FDA approves first RSV vaccine for pregnancy to protect newborns

04:36 22.08.2023

The Food and Drug Administration (FDA) has announced the approval of the first vaccine for pregnant women to prevent respiratory syncytial virus (RSV) in infants. The vaccine, called Abrysvo, has been approved as a maternal vaccine to prevent lower respiratory tract disease (LRTD) in babies from birth through 6 months of age. The single-dose vaccine is administered via injection between 32 and 36 weeks of gestation.

RSV is a common virus that can cause infection of the lungs and respiratory tract, particularly in children. High-risk groups, including infants, older adults, and those with certain medical conditions, are more susceptible to severe illness. RSV is the most frequent cause of lower respiratory tract illness worldwide and the leading cause of infant hospitalization in the United States.

The approval of Abrysvo marks a significant milestone in public health, as it is the first and only maternal vaccine that can immediately protect newborns from RSV. The vaccine has shown promising results in clinical studies, with over 81% reduced risk of severe LRTD within the first three months of birth compared to a placebo.

Pregnant women who receive the vaccine may experience mild side effects such as muscle pain, headache, nausea, and pain at the injection site. However, there was a slightly higher occurrence of certain complications, including preeclampsia, low birth weight, preterm birth, and jaundice in infants of mothers who received Abrysvo compared to the placebo group.

Pfizer, the manufacturer of Abrysvo, expressed its excitement about achieving the goal of delivering a maternal vaccine to protect infants during their most vulnerable months. The company's chief scientific officer of vaccine research and development, Annaliesa Anderson, emphasized the significance of the approval in preventing serious consequences from RSV in newborns.

This fall, expectant parents may have another option to protect their newborns from RSV as Pfizer's Abrysvo vaccine expands its approval to include pregnant women. The vaccine provides immunity to pregnant women, which can be passed on to their babies before birth, offering protection in the infant's earliest months of life. The FDA's approval followed positive results from clinical studies, demonstrating the vaccine's efficacy in reducing the risk of severe LRTD in babies up to six months old.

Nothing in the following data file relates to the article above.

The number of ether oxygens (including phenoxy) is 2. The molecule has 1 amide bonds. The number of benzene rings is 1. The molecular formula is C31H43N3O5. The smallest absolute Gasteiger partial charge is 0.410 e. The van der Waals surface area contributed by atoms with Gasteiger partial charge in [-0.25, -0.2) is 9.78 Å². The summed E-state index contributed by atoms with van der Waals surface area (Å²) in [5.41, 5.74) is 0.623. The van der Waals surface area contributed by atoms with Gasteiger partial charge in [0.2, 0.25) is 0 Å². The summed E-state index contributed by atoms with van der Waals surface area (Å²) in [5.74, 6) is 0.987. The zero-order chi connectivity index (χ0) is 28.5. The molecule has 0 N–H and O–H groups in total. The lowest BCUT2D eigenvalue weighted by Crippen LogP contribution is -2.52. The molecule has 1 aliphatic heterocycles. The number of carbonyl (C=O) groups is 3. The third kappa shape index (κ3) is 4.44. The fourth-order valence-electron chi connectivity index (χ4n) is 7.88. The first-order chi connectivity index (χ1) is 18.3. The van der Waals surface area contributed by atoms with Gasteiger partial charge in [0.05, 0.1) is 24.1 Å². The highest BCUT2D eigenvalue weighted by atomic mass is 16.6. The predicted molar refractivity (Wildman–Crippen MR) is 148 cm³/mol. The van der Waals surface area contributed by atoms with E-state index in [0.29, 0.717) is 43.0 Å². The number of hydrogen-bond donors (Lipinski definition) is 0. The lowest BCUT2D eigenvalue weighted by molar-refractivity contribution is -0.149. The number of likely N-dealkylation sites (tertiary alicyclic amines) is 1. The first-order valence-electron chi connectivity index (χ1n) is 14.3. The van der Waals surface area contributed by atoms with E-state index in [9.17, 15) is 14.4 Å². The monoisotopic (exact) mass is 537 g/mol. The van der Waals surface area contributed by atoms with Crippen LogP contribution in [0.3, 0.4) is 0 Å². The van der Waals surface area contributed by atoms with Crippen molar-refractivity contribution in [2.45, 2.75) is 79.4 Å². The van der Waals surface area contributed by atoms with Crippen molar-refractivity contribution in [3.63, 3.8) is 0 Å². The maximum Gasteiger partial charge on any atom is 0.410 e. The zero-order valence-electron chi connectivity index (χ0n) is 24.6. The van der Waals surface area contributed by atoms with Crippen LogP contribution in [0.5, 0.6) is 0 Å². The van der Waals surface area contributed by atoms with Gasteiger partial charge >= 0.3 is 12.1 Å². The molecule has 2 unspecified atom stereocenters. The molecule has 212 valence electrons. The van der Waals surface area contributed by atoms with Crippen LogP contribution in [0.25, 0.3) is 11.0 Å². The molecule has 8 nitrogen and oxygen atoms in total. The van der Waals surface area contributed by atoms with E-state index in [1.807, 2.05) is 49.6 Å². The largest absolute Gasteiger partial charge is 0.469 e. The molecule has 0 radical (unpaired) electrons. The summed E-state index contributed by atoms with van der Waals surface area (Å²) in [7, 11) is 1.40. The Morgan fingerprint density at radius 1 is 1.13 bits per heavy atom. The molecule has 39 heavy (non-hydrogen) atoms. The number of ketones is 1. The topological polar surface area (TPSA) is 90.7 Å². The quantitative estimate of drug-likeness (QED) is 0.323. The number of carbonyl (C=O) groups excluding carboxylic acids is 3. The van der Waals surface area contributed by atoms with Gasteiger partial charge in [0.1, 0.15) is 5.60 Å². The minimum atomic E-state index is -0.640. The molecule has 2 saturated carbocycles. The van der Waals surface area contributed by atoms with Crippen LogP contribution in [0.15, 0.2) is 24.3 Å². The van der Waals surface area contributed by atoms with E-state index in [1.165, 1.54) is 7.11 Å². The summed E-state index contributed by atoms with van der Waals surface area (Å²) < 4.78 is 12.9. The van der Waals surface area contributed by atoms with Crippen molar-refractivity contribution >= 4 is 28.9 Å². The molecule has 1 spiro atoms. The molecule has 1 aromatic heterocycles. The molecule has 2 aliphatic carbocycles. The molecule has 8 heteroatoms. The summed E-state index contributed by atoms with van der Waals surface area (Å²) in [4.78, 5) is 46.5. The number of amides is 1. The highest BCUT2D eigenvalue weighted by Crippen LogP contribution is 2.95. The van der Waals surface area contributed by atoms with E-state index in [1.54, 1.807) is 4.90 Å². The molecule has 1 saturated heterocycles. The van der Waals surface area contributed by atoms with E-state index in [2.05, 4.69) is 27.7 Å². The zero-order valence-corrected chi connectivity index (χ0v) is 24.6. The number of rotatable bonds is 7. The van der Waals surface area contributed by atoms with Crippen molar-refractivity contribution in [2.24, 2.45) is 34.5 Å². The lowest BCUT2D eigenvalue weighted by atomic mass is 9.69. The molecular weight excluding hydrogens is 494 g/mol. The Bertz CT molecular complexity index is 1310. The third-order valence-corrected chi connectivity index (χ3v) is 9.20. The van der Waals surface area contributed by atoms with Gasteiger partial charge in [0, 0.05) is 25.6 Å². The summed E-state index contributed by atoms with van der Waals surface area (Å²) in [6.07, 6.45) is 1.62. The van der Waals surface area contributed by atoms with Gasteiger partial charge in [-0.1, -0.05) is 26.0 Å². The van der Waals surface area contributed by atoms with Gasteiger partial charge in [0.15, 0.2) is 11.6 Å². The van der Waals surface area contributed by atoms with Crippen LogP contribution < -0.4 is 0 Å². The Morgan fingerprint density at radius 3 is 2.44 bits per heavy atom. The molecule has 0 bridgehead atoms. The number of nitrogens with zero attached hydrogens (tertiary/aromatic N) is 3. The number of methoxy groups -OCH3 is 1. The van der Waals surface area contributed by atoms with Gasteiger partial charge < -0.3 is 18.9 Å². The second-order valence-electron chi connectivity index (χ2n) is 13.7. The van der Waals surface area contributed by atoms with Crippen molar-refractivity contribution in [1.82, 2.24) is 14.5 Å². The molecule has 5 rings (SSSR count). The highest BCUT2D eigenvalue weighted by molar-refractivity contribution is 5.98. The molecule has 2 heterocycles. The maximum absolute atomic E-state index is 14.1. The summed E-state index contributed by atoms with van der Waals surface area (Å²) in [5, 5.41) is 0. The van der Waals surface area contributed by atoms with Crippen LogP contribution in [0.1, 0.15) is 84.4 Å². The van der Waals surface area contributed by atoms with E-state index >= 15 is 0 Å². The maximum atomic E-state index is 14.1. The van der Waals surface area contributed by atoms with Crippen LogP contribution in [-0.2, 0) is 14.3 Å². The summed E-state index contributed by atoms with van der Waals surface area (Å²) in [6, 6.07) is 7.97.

The Centers for Disease Control and Prevention (CDC) will need to review the FDA's approval and update its recommendations for maternal vaccines. While doctors are not legally obligated to follow the CDC's recommendations, they play a crucial role in determining insurance coverage requirements for vaccines.

The approval of Abrysvo adds another option to protect newborns from RSV, alongside nirsevimab, marketed as Beyfortus. The CDC had previously recommended Beyfortus for babies born during their first RSV season this fall and winter. However, the CDC's Advisory Committee on Immunization Practices will review the impact of Abrysvo's approval on their recommendations. Preliminary calculations suggest that issuing recommendations for both vaccines may not be cost-effective, and the CDC may prioritize Abrysvo as the primary option.

There have been concerns about a few cases of very rare preterm births in babies whose mothers received Abrysvo during pregnancy. While the number of cases in Pfizer's trial was not statistically significant, there was a larger increase in preterm births that led to the suspension of a separate RSV vaccine trial by GSK. The CDC and FDA committees have discussed the potential link between the vaccine and preterm births, and Pfizer plans to continue monitoring the vaccine's safety through real-world data.

Overall, the approval of Abrysvo as a maternal vaccine for RSV prevention represents a significant advancement in protecting newborns from this common and potentially severe illness. The vaccine offers hope for expectant parents and the scientific community as they strive to promote the health and well-being of infants during their first months of life.

/ Tuesday, August 22, 2023, 4:36 AM /

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